Archive for March, 2011

Some will argue that societies are built upon languages and that language is the cement of a society. It can also be argued that language emerged from the frame of the society. Whether one or the other is correct, nobody knows yet. However for those supposing that language cements societies; they believe that by changing the language they will be able to change the world around them.

Feminists have been fighting long and hard to introduce gender-neutral or feminine words to replace gender-given (often masculine) nouns and adjectives in the hope that by changing vocabulary they will be able to change attitudes.

Today we can scoff at some of those modern feminists’ fights, qualifying their actions of being ‘outdated’ and ‘useless’. But while we feel that the fight has been won, and that equality has already been attained, it’s easy to forget that a hundred years ago women believed that it was worth dying to get the right of vote. We’ve only recently reached that so-called equality and solely thanks to our mothers and grand-mothers’ courage.

And when it’s becoming clearer and clearer that a more insidious sexism is making its way back, vigilance is key. Personally I think that instead of wasting all that energy trying to change the way people use words, the answer lies in the hands of the education system – whomever hands it is: the headteacher’s or the headmistress’…


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I have many favourite places. Having moved houses, regions, and schools extensively since I was born means I have left many kind memories of places I loved behind me. But when I close my eyes I only see one.

I remember first a feeling of heat. The hot summer air surrounds me like a burning veil. It carries a delicate smell of dry grass, pungent thyme, aromatic rosemary and sweet lavender, and from far away the acrid smoke of a bush fire. I am lying on a mattress of short-cut grass that slightly scratches my bare legs and arms. I can also smell the olive trees nearby and the tenuous fragrance of the lemon trees farther away.

The air is thrilling with the continuous chirping of the crickets. Wrapped in the noisy silence of Nature, I can also hear the hard-working ants and the beetles crawling between the sharp blades of grass beneath my head. The air is too hot for birds, hidden in their nests, they are waiting for the cool evening air to free them. The chimes of bells from the village church below reaches me, carried away by the wind. I am too far from the house to hear the voices of my family. At that time of the day, grown-ups are digesting their gargantuan lunch in the shadow and coolness of their bedrooms. It is the time when children are left alone, free from the careful watch of the elders.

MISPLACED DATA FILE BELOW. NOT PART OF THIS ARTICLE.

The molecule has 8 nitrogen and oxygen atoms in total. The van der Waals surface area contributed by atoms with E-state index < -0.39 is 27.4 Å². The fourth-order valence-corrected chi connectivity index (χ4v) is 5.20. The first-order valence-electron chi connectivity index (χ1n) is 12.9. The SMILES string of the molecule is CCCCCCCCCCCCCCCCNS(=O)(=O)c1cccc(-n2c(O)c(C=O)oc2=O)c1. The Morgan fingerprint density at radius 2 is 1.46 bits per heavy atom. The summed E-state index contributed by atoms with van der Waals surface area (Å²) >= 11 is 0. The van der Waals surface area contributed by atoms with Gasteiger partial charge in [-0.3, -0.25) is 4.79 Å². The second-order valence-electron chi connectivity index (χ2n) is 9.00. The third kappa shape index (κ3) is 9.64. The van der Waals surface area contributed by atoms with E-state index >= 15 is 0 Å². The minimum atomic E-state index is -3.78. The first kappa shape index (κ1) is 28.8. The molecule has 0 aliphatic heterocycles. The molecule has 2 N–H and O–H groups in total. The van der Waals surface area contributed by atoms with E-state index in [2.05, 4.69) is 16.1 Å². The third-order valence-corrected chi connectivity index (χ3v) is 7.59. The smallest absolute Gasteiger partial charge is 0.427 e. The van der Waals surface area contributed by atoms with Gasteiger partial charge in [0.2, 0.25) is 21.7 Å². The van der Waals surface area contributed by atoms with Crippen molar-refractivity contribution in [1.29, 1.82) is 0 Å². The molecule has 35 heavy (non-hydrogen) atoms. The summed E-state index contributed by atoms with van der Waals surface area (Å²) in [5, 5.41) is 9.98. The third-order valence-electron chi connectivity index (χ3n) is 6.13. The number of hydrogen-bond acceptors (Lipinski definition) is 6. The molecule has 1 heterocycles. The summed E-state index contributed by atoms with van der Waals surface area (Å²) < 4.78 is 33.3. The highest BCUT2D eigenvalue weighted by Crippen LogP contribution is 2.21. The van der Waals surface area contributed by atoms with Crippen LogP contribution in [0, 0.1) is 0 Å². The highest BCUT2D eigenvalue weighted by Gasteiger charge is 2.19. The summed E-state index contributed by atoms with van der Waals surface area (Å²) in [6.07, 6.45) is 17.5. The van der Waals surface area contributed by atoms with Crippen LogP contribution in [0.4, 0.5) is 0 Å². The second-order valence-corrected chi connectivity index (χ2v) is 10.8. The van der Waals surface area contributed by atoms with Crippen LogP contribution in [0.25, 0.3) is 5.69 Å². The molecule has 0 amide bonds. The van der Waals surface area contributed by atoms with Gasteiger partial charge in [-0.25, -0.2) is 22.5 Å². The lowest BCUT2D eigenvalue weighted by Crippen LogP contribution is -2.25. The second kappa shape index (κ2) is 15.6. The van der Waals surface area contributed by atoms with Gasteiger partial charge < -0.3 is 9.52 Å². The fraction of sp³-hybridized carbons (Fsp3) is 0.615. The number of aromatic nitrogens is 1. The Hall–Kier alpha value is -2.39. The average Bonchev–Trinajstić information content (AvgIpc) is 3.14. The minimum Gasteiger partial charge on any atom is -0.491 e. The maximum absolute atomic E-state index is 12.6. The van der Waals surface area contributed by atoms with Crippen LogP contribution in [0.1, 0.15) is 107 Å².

I open my eyes and the white brightness of the sun is blinding me for a few seconds. The air above me is buzzing with brightly-coloured butterflies. A couple of dragonflies – elegant and ruthless killers – glide in complicated arabesques. A ladybird lands on my right hand. I am looking at her and raising the finger high in the sky I lead her to the sun. Far away above my head, very high in the sky, white fluffy clouds are racing each others. Around me the steep hills look dry and slightly hazy in the heat. I can see the observatory at the top of the highest one. Behind me the vineyard flanked by two peach trees seem immutable. Olive trees with their silver leaves are host of thousands of crawling creatures.

In my favourite place time doesn’t matter and I’m staying there forever, as immutable as the twisted and bent olive trees around me.

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